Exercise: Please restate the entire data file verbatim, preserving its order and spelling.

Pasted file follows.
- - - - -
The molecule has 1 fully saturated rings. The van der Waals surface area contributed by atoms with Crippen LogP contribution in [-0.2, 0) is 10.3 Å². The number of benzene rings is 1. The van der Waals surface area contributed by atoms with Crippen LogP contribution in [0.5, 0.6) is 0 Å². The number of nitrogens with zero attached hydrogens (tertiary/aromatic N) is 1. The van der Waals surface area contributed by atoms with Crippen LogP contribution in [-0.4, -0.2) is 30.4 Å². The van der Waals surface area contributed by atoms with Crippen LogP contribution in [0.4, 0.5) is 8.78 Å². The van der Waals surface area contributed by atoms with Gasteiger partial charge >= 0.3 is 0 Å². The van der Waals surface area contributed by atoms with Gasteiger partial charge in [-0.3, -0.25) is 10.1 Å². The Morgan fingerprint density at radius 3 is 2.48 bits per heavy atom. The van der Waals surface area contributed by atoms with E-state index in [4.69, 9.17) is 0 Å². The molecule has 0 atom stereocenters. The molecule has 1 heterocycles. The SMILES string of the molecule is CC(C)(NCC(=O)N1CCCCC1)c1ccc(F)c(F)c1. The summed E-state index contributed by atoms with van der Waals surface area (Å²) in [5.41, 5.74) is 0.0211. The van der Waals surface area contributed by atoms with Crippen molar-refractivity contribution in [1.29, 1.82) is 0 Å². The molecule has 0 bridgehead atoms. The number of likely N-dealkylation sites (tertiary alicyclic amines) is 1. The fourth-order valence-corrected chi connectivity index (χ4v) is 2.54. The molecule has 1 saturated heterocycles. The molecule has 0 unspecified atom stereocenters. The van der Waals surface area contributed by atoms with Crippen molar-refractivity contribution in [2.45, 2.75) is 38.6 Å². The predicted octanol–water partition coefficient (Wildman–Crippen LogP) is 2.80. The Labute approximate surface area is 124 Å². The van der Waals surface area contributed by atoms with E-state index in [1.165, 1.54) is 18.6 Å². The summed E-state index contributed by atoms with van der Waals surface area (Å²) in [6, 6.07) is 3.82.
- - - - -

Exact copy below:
The molecule has 1 fully saturated rings. The van der Waals surface area contributed by atoms with Crippen LogP contribution in [-0.2, 0) is 10.3 Å². The number of benzene rings is 1. The van der Waals surface area contributed by atoms with Crippen LogP contribution in [0.5, 0.6) is 0 Å². The number of nitrogens with zero attached hydrogens (tertiary/aromatic N) is 1. The van der Waals surface area contributed by atoms with Crippen LogP contribution in [-0.4, -0.2) is 30.4 Å². The van der Waals surface area contributed by atoms with Crippen LogP contribution in [0.4, 0.5) is 8.78 Å². The van der Waals surface area contributed by atoms with Gasteiger partial charge >= 0.3 is 0 Å². The van der Waals surface area contributed by atoms with Gasteiger partial charge in [-0.3, -0.25) is 10.1 Å². The Morgan fingerprint density at radius 3 is 2.48 bits per heavy atom. The van der Waals surface area contributed by atoms with E-state index in [4.69, 9.17) is 0 Å². The molecule has 0 atom stereocenters. The molecule has 1 heterocycles. The SMILES string of the molecule is CC(C)(NCC(=O)N1CCCCC1)c1ccc(F)c(F)c1. The summed E-state index contributed by atoms with van der Waals surface area (Å²) in [5.41, 5.74) is 0.0211. The van der Waals surface area contributed by atoms with Crippen molar-refractivity contribution in [1.29, 1.82) is 0 Å². The molecule has 0 bridgehead atoms. The number of likely N-dealkylation sites (tertiary alicyclic amines) is 1. The fourth-order valence-corrected chi connectivity index (χ4v) is 2.54. The molecule has 1 saturated heterocycles. The molecule has 0 unspecified atom stereocenters. The van der Waals surface area contributed by atoms with Crippen molar-refractivity contribution in [2.45, 2.75) is 38.6 Å². The predicted octanol–water partition coefficient (Wildman–Crippen LogP) is 2.80. The Labute approximate surface area is 124 Å². The van der Waals surface area contributed by atoms with E-state index in [1.165, 1.54) is 18.6 Å². The summed E-state index contributed by atoms with van der Waals surface area (Å²) in [6, 6.07) is 3.82.